Graduate student Leslie Sabakinu explores the intersections of history and medicine in the Belgian Congo. She spoke with African Studies about the importance of her field, her current reading list, and why students should consider studying in Africa.
Hometown: Kinshasa, Democratic Republic of Congo
Field of study: African History
What brought you to Madison?
The African history program. I found it to be a good opportunity to exchange knowledge, understanding of African history.
What was the most surprising thing about Madison?
A small city, not as diverse as I expected! But I like it. I do like the calmness of the place and the nice walking trail along the Lake Mendota.
Tell us an interesting fact about yourself.
I am crazy about rabbits and guinea pigs. Both are my favorites pets.
What inspired your study of the medical history of the Belgian Congo?
I was introduced to the medical history of Congo during my undergraduate courses at the University of Kinshasa. Learning about diseases and health issues of the Congolese population during the colonial period captured my attention and motivated me to learn more. That’s why I ended up learning the history of diseases such as malaria during the colonial period and now I’m focusing on the Congolese medical auxiliaries during the colonial period.
How are history and medicine intertwined?
Human societies have always sought to combat disease, relieve pain and even postpone death. And this quest varied from belief, culture and time. So, history can help us to understand how medical ideas and practices evolved over time, what changes were made and how different epochs have approached illness and diseases.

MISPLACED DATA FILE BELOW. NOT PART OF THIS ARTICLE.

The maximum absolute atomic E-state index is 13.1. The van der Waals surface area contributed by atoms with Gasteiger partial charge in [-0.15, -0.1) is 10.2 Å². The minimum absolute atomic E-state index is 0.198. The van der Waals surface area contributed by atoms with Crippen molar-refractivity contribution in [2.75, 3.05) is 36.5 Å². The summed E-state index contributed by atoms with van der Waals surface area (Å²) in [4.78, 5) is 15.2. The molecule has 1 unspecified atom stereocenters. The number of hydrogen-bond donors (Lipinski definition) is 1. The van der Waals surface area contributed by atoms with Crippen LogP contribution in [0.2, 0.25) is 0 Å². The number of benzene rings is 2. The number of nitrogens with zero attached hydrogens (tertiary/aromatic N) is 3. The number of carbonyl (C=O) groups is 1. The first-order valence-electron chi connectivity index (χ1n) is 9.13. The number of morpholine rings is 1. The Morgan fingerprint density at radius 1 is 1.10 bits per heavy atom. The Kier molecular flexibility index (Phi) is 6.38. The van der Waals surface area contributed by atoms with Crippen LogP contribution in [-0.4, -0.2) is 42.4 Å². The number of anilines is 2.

What are you reading now?
Right now, I am reading Tu le leur diras of Clementine Faik-Nzuji. The book relates the author’s family history in Congo, which she has recorded since the beginning of the 1960s and cover the period 1890-2000. I am reading it because her father was a medical assistant during the Belgian colonization before he became a politician, and as my thesis focuses on medical auxiliaries in Belgian-Congo, it’s really a good source I have in my hands!
What advice would you give students who are interested in studying Africa?
Do it! Africa is a big continent, very diversified and there’s so much to learn outside the narrative of the media and others. Just pick a subject, learn a language, and go there to immerse yourself…
What career do you see yourself having 5 years from now?
In 5 years from now, I hope I will be done with my dissertation and be teaching and doing fieldwork in my country and elsewhere.
Profile produced by Kyra Fox.
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